Nonmyelinating Schwann cell involvement with well-preserved unmyelinated axons in Charcot-Marie-Tooth disease type 1A

Haruki Koike, Masahiro Iijima, Keiko Mori, Masahiko Yamamoto, Naoki Hattori, Masahisa Katsuno, Fumiaki Tanaka, Hirohisa Watanabe, Manabu Doyu, Hiroo Yoshikawa, Gen Sobue

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Abstract

Electron microscopic examination was performed to compare morphologic changes of nonmyelinating Schwann cells and unmyelinated axons in patients with Charcot-Marie-Tooth disease type 1A (CMT1A) with peripheral myelin protein 22 duplication (n = 27) and normal control individuals (n = 14). Complete transverse sural nerve cross-sections were obtained in 16 patients and the total number of axons and Schwann cells in each cross-section was estimated. In patients with CMT1A, the number of myelinated axons was significantly decreased, whereas unmyelinated axons were well-preserved and did not show any marked changes. The numbers of nuclei, subunits, and profiles of nonmyelinating Schwann cells were all increased significantly in patients with CMT1A, whereas the numbers of axons per unmyelinated axon-containing subunit were significantly decreased. Schwann cell subunits consisted of layers of flattened cytoplasmic profiles wrapped around unmyelinated axons in the patient with CMT1A. The numbers of nonmyelinating Schwann cell profiles were increased and the numbers of axons per unmyelinated axon-containing subunit were reduced even in young patients with well-preserved myelinated fibers. In conclusion, there is marked alteration of the population and morphology of nonmyelinating Schwann cells, and axon-Schwann cell interactions seem to be regulated differently between myelinated and unmyelinated fibers in CMT1A.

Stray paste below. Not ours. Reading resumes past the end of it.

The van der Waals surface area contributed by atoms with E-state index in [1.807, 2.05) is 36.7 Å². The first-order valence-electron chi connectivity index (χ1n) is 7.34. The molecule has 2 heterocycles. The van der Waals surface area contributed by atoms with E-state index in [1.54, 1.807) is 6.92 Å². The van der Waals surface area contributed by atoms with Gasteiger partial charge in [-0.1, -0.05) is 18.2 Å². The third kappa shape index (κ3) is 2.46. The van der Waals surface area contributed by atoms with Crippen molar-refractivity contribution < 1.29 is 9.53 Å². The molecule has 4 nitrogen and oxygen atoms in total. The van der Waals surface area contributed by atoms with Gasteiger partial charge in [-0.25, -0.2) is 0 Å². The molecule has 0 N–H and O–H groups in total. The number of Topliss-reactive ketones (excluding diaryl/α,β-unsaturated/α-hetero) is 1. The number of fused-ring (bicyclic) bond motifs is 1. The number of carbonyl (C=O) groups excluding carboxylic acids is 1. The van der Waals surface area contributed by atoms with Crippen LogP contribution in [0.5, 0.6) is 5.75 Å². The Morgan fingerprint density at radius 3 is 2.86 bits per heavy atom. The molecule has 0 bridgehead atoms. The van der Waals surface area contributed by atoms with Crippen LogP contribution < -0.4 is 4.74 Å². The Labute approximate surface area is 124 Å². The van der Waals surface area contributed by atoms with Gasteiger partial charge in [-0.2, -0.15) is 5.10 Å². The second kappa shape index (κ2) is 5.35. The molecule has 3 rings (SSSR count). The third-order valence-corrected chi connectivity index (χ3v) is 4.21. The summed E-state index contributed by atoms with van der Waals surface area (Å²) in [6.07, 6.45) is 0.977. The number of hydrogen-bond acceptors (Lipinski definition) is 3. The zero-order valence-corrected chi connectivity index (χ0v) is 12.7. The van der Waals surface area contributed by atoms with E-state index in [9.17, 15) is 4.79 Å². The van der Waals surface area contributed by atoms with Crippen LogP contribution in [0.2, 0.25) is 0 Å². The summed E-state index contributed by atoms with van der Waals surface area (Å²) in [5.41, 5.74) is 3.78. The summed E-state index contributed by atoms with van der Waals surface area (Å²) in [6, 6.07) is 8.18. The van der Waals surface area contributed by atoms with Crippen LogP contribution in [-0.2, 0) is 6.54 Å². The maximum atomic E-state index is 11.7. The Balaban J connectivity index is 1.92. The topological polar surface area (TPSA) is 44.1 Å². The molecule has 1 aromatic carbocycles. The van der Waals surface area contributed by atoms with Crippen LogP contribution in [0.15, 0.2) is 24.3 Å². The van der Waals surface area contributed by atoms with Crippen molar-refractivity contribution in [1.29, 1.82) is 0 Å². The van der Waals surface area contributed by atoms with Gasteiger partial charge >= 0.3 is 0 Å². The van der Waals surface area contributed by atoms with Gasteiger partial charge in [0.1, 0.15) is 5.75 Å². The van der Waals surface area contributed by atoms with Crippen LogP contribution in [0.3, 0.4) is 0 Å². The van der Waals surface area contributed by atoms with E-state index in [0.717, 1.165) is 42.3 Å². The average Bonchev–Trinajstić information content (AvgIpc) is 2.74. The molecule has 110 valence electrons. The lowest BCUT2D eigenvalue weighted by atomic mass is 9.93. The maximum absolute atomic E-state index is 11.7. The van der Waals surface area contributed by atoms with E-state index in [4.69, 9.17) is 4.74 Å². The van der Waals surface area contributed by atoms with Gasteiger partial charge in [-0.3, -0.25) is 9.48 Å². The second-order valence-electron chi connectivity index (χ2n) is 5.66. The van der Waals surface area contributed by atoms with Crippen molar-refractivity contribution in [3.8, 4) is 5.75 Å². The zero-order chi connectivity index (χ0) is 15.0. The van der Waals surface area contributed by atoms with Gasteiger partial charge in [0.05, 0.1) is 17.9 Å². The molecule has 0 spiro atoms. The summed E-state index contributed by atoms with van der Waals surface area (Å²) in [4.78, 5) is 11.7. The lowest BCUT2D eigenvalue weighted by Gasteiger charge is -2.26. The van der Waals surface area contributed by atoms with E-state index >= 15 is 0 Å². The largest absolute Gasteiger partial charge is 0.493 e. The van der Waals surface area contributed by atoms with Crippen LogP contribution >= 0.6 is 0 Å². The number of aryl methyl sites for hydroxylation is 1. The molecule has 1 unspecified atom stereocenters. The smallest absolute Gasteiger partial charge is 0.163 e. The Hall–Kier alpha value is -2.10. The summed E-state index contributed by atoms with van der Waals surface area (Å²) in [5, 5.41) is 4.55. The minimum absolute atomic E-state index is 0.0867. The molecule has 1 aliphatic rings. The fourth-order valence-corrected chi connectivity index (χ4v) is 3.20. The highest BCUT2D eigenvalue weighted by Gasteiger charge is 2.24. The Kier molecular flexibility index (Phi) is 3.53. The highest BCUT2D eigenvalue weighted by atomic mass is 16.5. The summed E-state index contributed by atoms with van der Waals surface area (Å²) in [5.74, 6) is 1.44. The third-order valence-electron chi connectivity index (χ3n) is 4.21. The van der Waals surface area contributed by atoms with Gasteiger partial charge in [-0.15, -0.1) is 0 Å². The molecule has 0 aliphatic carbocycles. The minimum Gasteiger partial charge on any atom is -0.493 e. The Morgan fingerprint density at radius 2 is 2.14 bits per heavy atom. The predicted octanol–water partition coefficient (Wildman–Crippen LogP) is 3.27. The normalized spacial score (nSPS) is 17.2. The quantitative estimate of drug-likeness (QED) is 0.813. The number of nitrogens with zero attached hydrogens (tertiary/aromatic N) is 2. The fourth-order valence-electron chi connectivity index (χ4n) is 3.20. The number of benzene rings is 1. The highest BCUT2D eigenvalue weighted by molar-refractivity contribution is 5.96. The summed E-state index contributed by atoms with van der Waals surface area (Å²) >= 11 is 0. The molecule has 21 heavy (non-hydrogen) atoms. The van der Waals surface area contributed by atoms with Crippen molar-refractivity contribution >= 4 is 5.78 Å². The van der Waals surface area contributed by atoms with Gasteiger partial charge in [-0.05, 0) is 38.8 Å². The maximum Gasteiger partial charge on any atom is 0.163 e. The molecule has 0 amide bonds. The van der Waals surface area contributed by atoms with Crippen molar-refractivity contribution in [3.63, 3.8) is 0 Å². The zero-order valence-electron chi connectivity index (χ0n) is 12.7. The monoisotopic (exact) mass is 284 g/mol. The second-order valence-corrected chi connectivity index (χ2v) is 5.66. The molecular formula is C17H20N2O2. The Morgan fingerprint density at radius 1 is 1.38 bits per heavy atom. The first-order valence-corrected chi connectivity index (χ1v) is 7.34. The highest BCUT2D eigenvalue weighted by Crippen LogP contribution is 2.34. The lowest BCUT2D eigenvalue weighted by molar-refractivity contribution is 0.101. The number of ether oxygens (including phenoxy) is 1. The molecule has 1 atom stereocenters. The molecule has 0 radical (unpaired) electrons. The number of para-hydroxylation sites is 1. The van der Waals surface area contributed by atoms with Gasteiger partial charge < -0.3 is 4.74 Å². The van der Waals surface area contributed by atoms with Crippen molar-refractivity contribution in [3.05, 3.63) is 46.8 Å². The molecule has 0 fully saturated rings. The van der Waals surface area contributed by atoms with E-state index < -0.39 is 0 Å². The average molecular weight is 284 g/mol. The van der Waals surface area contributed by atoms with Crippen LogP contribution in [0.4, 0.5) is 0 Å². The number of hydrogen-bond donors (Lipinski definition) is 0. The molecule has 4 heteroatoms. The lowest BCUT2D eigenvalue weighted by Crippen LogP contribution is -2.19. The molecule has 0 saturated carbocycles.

Original languageEnglish
Pages (from-to)1027-1036
Number of pages10
JournalJournal of Neuropathology and Experimental Neurology
Volume66
Issue number11
DOIs
Publication statusPublished - 11-2007

All Science Journal Classification (ASJC) codes

  • Pathology and Forensic Medicine
  • Neurology
  • Clinical Neurology
  • Cellular and Molecular Neuroscience

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